Petunia exserta and a broken bike

P1010240 (1024x767)Petunia exserta is relatively new to cultivation and alarmingly rare in the wild, the only hummingbird pollinated petunia.  This particular plant, along with a few companions, was bought last autumn on a Plant Heritage trip to Derry Watkins’ fabulous garden and mouth-watering nursery in Wiltshire.  It is a tender perennial and so tempting a sight that the plan was, although acknowledging its imminent demise, to collect seed and start again in the spring.  That scheme did not take into account the vagaries of the weather and not only has it survived this mild winter and set seed, albeit in an unheated greenhouse, but it is still flowering.  Now I call that value for money.  On the face of it we don’t have a lot in common with Brazil, apart from the samba dancing, but we will strive to keep it going for when the hummingbirds arrive at Cliffe, which is bound to happen any day now.

We had an unexpected visitor today, unexpected for both visitor and visited.  A young woman cycling up the hill had a puncture just outside the garden.  She was contemplating the long push home whilst trying to call for a lift when myself and Betsy Bee spotted her at the gates.  After some appropriate interrogation I did what my SAS training led me to believe was the correct course of action, I offered her a cup of tea.  True, this was unlikely to mend her puncture but it served the purpose of making me think I was doing something constructive and Ms S feel that she was helping me believe that I was doing something constructive.  BB said “you broke down in a very lucky place”.  Not least because, after Superbaz had loaded the broken bike into Damage’s car, Betsy drove her home.  This admittedly, if we are talking constructive, was a little more effective.  I washed up.

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13 Comments

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13 responses to “Petunia exserta and a broken bike

  1. diversifolius

    This will all add up to your good deeds account 🙂 I wouldn’t have said that’s a Petunia – sort of a climber? Great that it did set seeds too.

    • Not a climber, grows to about 2ft I think, it looked wonderful at the nursery but ours is a bit straggly at the moment. Would you like some seed if it sets some more?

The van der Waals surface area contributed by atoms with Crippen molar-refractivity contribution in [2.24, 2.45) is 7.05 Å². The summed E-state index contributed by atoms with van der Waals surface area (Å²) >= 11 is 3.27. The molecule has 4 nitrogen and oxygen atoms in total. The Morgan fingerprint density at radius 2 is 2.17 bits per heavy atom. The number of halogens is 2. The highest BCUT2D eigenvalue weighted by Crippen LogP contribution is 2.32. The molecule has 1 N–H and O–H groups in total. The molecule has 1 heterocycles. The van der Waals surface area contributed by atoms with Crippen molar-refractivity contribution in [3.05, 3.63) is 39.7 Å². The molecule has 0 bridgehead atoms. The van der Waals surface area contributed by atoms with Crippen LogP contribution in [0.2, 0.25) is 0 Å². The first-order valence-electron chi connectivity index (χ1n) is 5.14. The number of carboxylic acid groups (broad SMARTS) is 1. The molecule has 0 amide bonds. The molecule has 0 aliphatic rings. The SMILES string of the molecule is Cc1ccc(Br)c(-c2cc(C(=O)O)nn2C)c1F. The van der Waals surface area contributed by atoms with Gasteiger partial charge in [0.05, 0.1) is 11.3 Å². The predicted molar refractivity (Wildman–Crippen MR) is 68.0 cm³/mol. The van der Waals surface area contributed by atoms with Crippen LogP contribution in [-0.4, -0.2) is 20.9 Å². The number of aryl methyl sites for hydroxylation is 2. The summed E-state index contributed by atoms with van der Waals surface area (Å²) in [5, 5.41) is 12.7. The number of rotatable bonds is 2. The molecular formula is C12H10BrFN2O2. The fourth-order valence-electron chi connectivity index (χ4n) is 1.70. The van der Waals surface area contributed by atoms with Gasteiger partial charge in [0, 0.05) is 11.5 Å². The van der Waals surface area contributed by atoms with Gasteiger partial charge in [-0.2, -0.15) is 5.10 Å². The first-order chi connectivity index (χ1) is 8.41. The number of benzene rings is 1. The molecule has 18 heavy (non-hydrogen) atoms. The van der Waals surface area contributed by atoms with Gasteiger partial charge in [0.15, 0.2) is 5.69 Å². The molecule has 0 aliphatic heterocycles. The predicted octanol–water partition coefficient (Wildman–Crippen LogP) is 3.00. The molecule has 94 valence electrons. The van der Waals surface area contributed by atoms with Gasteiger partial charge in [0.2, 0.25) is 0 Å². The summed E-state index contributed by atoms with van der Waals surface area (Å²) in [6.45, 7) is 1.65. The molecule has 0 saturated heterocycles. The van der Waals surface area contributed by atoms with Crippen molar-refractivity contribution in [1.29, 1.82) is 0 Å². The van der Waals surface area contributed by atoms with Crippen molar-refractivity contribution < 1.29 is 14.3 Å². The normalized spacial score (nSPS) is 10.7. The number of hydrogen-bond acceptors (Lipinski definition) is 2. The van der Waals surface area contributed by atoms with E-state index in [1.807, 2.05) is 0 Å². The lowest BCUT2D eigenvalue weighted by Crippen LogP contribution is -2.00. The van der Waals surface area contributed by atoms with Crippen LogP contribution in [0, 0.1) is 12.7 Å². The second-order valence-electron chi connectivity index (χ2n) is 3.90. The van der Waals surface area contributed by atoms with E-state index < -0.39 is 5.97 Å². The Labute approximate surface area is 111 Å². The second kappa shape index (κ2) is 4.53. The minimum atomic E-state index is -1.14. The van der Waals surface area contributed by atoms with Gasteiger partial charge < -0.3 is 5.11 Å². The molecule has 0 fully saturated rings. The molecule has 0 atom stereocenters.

• diversifolius

        I have to gratefully decline your offer. I really cannot provide a good life for such tender things – I grow inside the house a few but there isn’t enough light for their like (and humidity in the winter time – it’s awful, the heating system works non-stop so we attached a humidifier to it but still not good enough).

      • Very sensible, if you have a less sensible moment we have some stored. How thawed are you now?

      • diversifolius

        There is no thaw yet, yesterday another storm brought 20 cm more (of snow). Maybe the last one…But guess which seeds were the first to germinate? – your Dahlia coccinea!!! (and then Schizanthus coccineus, like brother and sister 🙂

      • Sorry to hear more snow but very proud (foolishly) that the seeds are germinating! This across the nations seed swap is brilliant. Glaucidium is up and running (well a quiet jog anyway) so excited as this has been in my wish list for such a long time.

      • diversifolius

        Yeah, the seed swap is great – besides the seed shop I’ll have a list just for trade. I am very glad Glaucidium has germinated, I put a few seeds for myself too, the mature plant I had vanished somehow so maybe best to start with a young one. The seedlings are slow growing and don’t rush to transplant them.

  2. Wow! What an exotic looking Petunia. I take back all I ever said about Petunias if they come like this. How wonderful to be able to keep it going in your greenhouse. What other treasures have you got hidden away in there? Any chance of a glimpse?

    • I agree, not been a petunia fan before this, I don’t like their stickiness! We do have a few little gems in the greenhouse, mostly over wintering before going out again in the summer.

  3. Michelle - Germany

    you are all such LOVELY LOVELY kind people!! ❤ xxxxx I wish we were neighbours…… Loving that petunia. Now, I am a firm believer in the Law Of Attraction and am putting it into practice as often as possible lately with postive thoughts and wishes….a current challenge is "wouldnt it be nice if a nightingale sang in my garden at night" and "wouldnt it be nice if a red squirell took up residence in the neighbours Birch tree…" The next challenge will undoubtedly be…….Hummingbirds!!!! 🙂

  4. Cathy Marjoram

    Sometimes….but maybe not George Clooney…….I can imagine those little brain cogs of yours whirring away!
    Oh and 10 brownie points each for the good deed, and the pertunia is a lovely colour….unfortunately ialready have things balancing on other things in my greenhouse…and it’s only March – doh! x

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